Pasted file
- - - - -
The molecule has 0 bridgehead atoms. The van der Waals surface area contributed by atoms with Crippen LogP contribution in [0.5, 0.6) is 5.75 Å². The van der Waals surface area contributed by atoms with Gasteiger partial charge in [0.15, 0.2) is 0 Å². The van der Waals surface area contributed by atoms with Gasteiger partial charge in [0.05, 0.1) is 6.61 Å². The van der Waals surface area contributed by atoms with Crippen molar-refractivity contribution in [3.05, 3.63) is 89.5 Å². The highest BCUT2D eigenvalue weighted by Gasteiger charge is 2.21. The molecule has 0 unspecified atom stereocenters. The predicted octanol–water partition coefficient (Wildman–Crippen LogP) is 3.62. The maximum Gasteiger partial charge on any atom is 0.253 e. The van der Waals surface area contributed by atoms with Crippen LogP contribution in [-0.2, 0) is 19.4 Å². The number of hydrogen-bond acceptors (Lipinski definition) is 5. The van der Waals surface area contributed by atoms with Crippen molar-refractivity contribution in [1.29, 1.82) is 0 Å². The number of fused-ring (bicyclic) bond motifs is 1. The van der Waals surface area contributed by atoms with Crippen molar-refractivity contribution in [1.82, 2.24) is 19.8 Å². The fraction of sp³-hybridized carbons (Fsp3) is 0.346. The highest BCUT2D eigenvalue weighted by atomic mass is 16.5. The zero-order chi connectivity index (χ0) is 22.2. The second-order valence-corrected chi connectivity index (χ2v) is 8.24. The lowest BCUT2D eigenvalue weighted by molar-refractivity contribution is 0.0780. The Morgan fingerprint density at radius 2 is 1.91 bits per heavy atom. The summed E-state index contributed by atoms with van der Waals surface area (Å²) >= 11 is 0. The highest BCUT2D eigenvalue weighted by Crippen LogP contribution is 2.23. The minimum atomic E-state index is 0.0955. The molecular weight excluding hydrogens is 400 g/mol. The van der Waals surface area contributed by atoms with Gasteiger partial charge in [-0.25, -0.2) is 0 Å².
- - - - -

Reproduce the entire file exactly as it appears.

The molecule has 0 bridgehead atoms. The van der Waals surface area contributed by atoms with Crippen LogP contribution in [0.5, 0.6) is 5.75 Å². The van der Waals surface area contributed by atoms with Gasteiger partial charge in [0.15, 0.2) is 0 Å². The van der Waals surface area contributed by atoms with Gasteiger partial charge in [0.05, 0.1) is 6.61 Å². The van der Waals surface area contributed by atoms with Crippen molar-refractivity contribution in [3.05, 3.63) is 89.5 Å². The highest BCUT2D eigenvalue weighted by Gasteiger charge is 2.21. The molecule has 0 unspecified atom stereocenters. The predicted octanol–water partition coefficient (Wildman–Crippen LogP) is 3.62. The maximum Gasteiger partial charge on any atom is 0.253 e. The van der Waals surface area contributed by atoms with Crippen LogP contribution in [-0.2, 0) is 19.4 Å². The number of hydrogen-bond acceptors (Lipinski definition) is 5. The van der Waals surface area contributed by atoms with Crippen molar-refractivity contribution in [1.29, 1.82) is 0 Å². The number of fused-ring (bicyclic) bond motifs is 1. The van der Waals surface area contributed by atoms with Crippen molar-refractivity contribution in [1.82, 2.24) is 19.8 Å². The fraction of sp³-hybridized carbons (Fsp3) is 0.346. The highest BCUT2D eigenvalue weighted by atomic mass is 16.5. The zero-order chi connectivity index (χ0) is 22.2. The second-order valence-corrected chi connectivity index (χ2v) is 8.24. The lowest BCUT2D eigenvalue weighted by molar-refractivity contribution is 0.0780. The Morgan fingerprint density at radius 2 is 1.91 bits per heavy atom. The summed E-state index contributed by atoms with van der Waals surface area (Å²) >= 11 is 0. The highest BCUT2D eigenvalue weighted by Crippen LogP contribution is 2.23. The minimum atomic E-state index is 0.0955. The molecular weight excluding hydrogens is 400 g/mol. The van der Waals surface area contributed by atoms with Gasteiger partial charge in [-0.25, -0.2) is 0 Å².